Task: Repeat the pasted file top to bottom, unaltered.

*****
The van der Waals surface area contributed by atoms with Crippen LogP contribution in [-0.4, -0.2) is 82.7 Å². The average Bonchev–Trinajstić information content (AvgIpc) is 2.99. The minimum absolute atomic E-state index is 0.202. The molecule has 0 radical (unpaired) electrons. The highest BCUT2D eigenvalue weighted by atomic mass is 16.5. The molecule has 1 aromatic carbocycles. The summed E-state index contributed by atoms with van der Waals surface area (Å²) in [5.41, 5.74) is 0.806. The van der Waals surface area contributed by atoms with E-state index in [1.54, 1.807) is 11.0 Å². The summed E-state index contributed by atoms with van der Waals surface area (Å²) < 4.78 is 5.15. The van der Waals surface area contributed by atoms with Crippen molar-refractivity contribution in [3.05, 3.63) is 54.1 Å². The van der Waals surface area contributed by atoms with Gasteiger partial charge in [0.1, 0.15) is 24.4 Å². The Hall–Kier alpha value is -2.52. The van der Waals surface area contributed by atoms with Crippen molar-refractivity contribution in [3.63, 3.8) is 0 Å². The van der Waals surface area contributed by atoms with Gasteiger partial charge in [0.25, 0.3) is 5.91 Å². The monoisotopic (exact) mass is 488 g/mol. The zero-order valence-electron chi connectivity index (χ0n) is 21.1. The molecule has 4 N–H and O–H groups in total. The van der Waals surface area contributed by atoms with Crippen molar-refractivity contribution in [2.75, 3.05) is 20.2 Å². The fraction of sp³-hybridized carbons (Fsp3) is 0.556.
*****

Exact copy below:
The van der Waals surface area contributed by atoms with Crippen LogP contribution in [-0.4, -0.2) is 82.7 Å². The average Bonchev–Trinajstić information content (AvgIpc) is 2.99. The minimum absolute atomic E-state index is 0.202. The molecule has 0 radical (unpaired) electrons. The highest BCUT2D eigenvalue weighted by atomic mass is 16.5. The molecule has 1 aromatic carbocycles. The summed E-state index contributed by atoms with van der Waals surface area (Å²) in [5.41, 5.74) is 0.806. The van der Waals surface area contributed by atoms with E-state index in [1.54, 1.807) is 11.0 Å². The summed E-state index contributed by atoms with van der Waals surface area (Å²) < 4.78 is 5.15. The van der Waals surface area contributed by atoms with Crippen molar-refractivity contribution in [3.05, 3.63) is 54.1 Å². The van der Waals surface area contributed by atoms with Gasteiger partial charge in [0.1, 0.15) is 24.4 Å². The Hall–Kier alpha value is -2.52. The van der Waals surface area contributed by atoms with Crippen molar-refractivity contribution in [3.63, 3.8) is 0 Å². The van der Waals surface area contributed by atoms with Gasteiger partial charge in [0.25, 0.3) is 5.91 Å². The monoisotopic (exact) mass is 488 g/mol. The zero-order valence-electron chi connectivity index (χ0n) is 21.1. The molecule has 4 N–H and O–H groups in total. The van der Waals surface area contributed by atoms with Crippen molar-refractivity contribution in [2.75, 3.05) is 20.2 Å². The fraction of sp³-hybridized carbons (Fsp3) is 0.556.